[00:10:29] The final process is one of completing all of their considerable number of exams, and they’re also peer reviewed, that is to say course participants are engaged in the process of peer reviewing each other, as well as them having to meet my own standard, and the standard of my colleague course leaders.

[00:10:53] And then in the end the graduation process is overseen by the Supreme Authority of the Vedic worldview, the King of the yogis in India, who gives the final blessing after having himself examined our course graduates.

[00:11:12] So it’s a very thorough going process and one which, when successful, individual applicants, having been reviewed by the King of the yogis, are inducted into the Shankaracharya tradition itself, and represent that ancient tradition when teaching in the world outside of India. Extremely thorough and exhaustive process through which teachers go.

[00:11:41] So I guess that really narrows the field and I would also hasten to say that it should be possible, by making contact with my managers through my website,, to locate someone who has been trained properly to teach Vedic Meditation.

Effort Well Spent

[00:12:03] And if there’s a little waiting time involved, so be it. “They also serve who only stand and wait,” is a quotation from Blake [Milton], talking about the angels waiting at the door of the kingdom of heaven, that they also serve who only stand and wait.

[00:12:17] If we decide that we really want the best teacher, then we may have to travel, we may have to make extraordinary arrangements, or we may have the amazing great, good fortune of there being somebody right there in our neighborhood. And if we have that amazing, good fortune, we should take advantage of it.

[00:12:38] In most major cities of the world a teacher of Vedic Meditation either resides there or near there or travels through that major city, and my team can help you begin a process of forming a strategy for making contact with a teacher for four days, it takes about four days to learn Vedic Meditation, each day about 90 minutes of instruction, and for you to have that amount of time with the teacher, so you can be properly trained in this method.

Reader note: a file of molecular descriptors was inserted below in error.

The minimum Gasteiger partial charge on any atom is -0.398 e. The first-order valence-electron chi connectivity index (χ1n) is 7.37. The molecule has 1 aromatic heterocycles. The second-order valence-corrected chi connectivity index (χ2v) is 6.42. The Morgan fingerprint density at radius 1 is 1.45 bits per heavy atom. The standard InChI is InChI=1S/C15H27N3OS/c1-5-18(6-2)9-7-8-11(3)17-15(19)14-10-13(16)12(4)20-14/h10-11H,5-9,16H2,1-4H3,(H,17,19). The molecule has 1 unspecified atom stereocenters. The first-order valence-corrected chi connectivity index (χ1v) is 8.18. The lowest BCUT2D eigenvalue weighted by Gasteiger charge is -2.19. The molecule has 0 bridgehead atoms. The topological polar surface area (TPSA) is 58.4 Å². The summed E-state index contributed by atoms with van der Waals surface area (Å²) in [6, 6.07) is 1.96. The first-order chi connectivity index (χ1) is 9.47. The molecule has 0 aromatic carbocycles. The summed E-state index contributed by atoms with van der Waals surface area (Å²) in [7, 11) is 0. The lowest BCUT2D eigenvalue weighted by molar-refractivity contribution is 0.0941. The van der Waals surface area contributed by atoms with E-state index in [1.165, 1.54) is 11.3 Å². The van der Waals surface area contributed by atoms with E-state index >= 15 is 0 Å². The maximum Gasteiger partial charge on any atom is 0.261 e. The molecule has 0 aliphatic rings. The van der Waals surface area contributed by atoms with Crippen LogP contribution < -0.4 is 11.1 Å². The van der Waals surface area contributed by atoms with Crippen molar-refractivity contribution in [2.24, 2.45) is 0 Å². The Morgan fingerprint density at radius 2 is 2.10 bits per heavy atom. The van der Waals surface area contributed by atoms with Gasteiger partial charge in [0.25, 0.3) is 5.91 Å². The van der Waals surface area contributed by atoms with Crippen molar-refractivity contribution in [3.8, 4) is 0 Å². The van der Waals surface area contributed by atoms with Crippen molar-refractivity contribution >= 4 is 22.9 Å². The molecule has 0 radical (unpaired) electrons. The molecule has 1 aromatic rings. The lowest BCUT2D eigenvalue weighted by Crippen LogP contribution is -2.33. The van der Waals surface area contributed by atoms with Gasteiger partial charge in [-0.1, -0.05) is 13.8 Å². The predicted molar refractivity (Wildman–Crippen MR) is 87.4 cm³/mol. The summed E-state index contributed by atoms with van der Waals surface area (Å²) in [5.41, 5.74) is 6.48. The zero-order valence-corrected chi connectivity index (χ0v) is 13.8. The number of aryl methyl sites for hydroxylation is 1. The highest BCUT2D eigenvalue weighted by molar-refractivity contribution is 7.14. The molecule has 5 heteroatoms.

[00:13:09] And this is the method which obviously, I’m declaring my bias here openly, this is the method that I recommend.

The Promise of Self-Sufficiency

[00:13:17] Self-sufficiency is a very important element of any regular spiritual practice. “I don’t want to have to be bound to say, a set of headphones, or an earplug, or I don’t get signal on my iPhone in this particular place where I’m having 10 days away so I can’t get to my app, or my phone broke so I can’t do my spiritual practice.”

[00:13:40] Self-sufficiency means that you learn something from a teacher who trains you how to practice it self sufficiently. Then you have regular access to that technique and its results. And of course regularly meeting with your teacher is an important thing, but the teacher’s real skill is going to lie in the degree to which, by teaching you, they can grant you self-sufficiency, self-reliance.

[00:14:11] You are able to rely on what you’ve learned from the teacher, practice it and put it in place, irrespective of where you are, irrespective of what kind of environment you find yourself in, that that teaching, that practice, and that direct experience is accessible to you simply with a mere impulse of intention on your part.